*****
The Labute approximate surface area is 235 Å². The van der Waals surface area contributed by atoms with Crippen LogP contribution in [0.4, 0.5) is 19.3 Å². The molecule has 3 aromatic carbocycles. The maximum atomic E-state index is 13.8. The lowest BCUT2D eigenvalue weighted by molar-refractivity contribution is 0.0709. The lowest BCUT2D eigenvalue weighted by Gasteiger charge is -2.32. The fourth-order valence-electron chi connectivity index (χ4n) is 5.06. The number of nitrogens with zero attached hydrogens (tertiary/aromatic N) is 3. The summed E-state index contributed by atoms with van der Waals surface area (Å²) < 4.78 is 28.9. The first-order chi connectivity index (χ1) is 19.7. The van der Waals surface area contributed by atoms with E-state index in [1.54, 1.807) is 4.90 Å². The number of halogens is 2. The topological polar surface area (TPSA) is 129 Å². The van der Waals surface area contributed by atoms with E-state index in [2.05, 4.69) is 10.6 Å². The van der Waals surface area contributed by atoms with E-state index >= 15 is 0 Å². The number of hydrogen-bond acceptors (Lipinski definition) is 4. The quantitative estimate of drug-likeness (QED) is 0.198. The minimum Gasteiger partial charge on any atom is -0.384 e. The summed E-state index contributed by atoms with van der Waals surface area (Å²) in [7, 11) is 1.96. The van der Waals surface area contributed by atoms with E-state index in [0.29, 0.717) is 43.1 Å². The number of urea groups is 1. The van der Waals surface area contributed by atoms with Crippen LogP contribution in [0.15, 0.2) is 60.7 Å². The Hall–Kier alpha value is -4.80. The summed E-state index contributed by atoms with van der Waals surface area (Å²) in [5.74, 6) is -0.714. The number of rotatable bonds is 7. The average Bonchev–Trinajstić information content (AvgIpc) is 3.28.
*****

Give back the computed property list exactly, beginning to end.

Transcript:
The Labute approximate surface area is 235 Å². The van der Waals surface area contributed by atoms with Crippen LogP contribution in [0.4, 0.5) is 19.3 Å². The molecule has 3 aromatic carbocycles. The maximum atomic E-state index is 13.8. The lowest BCUT2D eigenvalue weighted by molar-refractivity contribution is 0.0709. The lowest BCUT2D eigenvalue weighted by Gasteiger charge is -2.32. The fourth-order valence-electron chi connectivity index (χ4n) is 5.06. The number of nitrogens with zero attached hydrogens (tertiary/aromatic N) is 3. The summed E-state index contributed by atoms with van der Waals surface area (Å²) < 4.78 is 28.9. The first-order chi connectivity index (χ1) is 19.7. The van der Waals surface area contributed by atoms with E-state index in [1.54, 1.807) is 4.90 Å². The number of halogens is 2. The topological polar surface area (TPSA) is 129 Å². The van der Waals surface area contributed by atoms with E-state index in [2.05, 4.69) is 10.6 Å². The van der Waals surface area contributed by atoms with E-state index >= 15 is 0 Å². The number of hydrogen-bond acceptors (Lipinski definition) is 4. The quantitative estimate of drug-likeness (QED) is 0.198. The minimum Gasteiger partial charge on any atom is -0.384 e. The summed E-state index contributed by atoms with van der Waals surface area (Å²) in [7, 11) is 1.96. The van der Waals surface area contributed by atoms with E-state index in [0.29, 0.717) is 43.1 Å². The number of urea groups is 1. The van der Waals surface area contributed by atoms with Crippen LogP contribution in [0.15, 0.2) is 60.7 Å². The Hall–Kier alpha value is -4.80. The summed E-state index contributed by atoms with van der Waals surface area (Å²) in [5.74, 6) is -0.714. The number of rotatable bonds is 7. The average Bonchev–Trinajstić information content (AvgIpc) is 3.28.